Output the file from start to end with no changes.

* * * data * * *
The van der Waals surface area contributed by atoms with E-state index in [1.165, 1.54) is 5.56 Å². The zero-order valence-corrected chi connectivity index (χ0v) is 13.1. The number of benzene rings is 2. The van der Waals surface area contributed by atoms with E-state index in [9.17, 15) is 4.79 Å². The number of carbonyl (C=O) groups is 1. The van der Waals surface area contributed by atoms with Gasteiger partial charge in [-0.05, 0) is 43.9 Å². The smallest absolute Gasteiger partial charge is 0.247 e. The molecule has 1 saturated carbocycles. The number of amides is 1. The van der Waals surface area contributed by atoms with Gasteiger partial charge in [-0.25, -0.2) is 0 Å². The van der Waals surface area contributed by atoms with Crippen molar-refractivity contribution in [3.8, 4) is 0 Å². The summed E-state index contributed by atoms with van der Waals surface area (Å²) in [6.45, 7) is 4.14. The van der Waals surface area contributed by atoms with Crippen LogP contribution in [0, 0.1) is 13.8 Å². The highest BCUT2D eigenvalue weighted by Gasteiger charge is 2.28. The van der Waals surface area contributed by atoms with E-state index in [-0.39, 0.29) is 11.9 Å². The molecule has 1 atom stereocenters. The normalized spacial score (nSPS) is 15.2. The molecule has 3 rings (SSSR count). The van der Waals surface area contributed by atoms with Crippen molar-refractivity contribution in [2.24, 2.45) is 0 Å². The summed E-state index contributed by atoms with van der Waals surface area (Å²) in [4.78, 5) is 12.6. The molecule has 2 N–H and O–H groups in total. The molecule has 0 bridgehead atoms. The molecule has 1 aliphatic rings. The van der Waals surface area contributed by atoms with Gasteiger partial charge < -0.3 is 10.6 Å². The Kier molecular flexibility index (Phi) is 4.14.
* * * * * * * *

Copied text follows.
The van der Waals surface area contributed by atoms with E-state index in [1.165, 1.54) is 5.56 Å². The zero-order valence-corrected chi connectivity index (χ0v) is 13.1. The number of benzene rings is 2. The van der Waals surface area contributed by atoms with E-state index in [9.17, 15) is 4.79 Å². The number of carbonyl (C=O) groups is 1. The van der Waals surface area contributed by atoms with Gasteiger partial charge in [-0.05, 0) is 43.9 Å². The smallest absolute Gasteiger partial charge is 0.247 e. The molecule has 1 saturated carbocycles. The number of amides is 1. The van der Waals surface area contributed by atoms with Gasteiger partial charge in [-0.25, -0.2) is 0 Å². The van der Waals surface area contributed by atoms with Crippen molar-refractivity contribution in [3.8, 4) is 0 Å². The summed E-state index contributed by atoms with van der Waals surface area (Å²) in [6.45, 7) is 4.14. The van der Waals surface area contributed by atoms with Crippen LogP contribution in [0, 0.1) is 13.8 Å². The highest BCUT2D eigenvalue weighted by Gasteiger charge is 2.28. The van der Waals surface area contributed by atoms with E-state index in [-0.39, 0.29) is 11.9 Å². The molecule has 1 atom stereocenters. The normalized spacial score (nSPS) is 15.2. The molecule has 3 rings (SSSR count). The van der Waals surface area contributed by atoms with Crippen molar-refractivity contribution in [2.24, 2.45) is 0 Å². The summed E-state index contributed by atoms with van der Waals surface area (Å²) in [4.78, 5) is 12.6. The molecule has 2 N–H and O–H groups in total. The molecule has 0 bridgehead atoms. The molecule has 1 aliphatic rings. The van der Waals surface area contributed by atoms with Gasteiger partial charge < -0.3 is 10.6 Å². The Kier molecular flexibility index (Phi) is 4.14.